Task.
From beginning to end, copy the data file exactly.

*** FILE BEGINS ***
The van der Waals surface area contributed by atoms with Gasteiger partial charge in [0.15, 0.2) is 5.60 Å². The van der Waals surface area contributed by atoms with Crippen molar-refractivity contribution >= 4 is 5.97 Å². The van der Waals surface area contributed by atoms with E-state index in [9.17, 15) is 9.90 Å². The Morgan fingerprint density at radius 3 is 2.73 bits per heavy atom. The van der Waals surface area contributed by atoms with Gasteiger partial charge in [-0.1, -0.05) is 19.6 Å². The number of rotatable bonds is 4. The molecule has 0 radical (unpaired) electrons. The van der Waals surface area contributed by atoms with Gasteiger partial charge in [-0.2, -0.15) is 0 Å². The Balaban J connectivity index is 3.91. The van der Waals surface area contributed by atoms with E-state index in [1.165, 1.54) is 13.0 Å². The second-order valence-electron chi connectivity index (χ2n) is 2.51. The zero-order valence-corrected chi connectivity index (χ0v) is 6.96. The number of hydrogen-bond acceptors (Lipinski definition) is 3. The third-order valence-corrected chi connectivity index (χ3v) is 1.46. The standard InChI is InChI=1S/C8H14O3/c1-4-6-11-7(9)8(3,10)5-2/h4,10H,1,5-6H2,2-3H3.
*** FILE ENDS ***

The van der Waals surface area contributed by atoms with Gasteiger partial charge in [0.15, 0.2) is 5.60 Å². The van der Waals surface area contributed by atoms with Crippen molar-refractivity contribution >= 4 is 5.97 Å². The van der Waals surface area contributed by atoms with E-state index in [9.17, 15) is 9.90 Å². The Morgan fingerprint density at radius 3 is 2.73 bits per heavy atom. The van der Waals surface area contributed by atoms with Gasteiger partial charge in [-0.1, -0.05) is 19.6 Å². The number of rotatable bonds is 4. The molecule has 0 radical (unpaired) electrons. The van der Waals surface area contributed by atoms with Gasteiger partial charge in [-0.2, -0.15) is 0 Å². The Balaban J connectivity index is 3.91. The van der Waals surface area contributed by atoms with E-state index in [1.165, 1.54) is 13.0 Å². The second-order valence-electron chi connectivity index (χ2n) is 2.51. The zero-order valence-corrected chi connectivity index (χ0v) is 6.96. The number of hydrogen-bond acceptors (Lipinski definition) is 3. The third-order valence-corrected chi connectivity index (χ3v) is 1.46. The standard InChI is InChI=1S/C8H14O3/c1-4-6-11-7(9)8(3,10)5-2/h4,10H,1,5-6H2,2-3H3.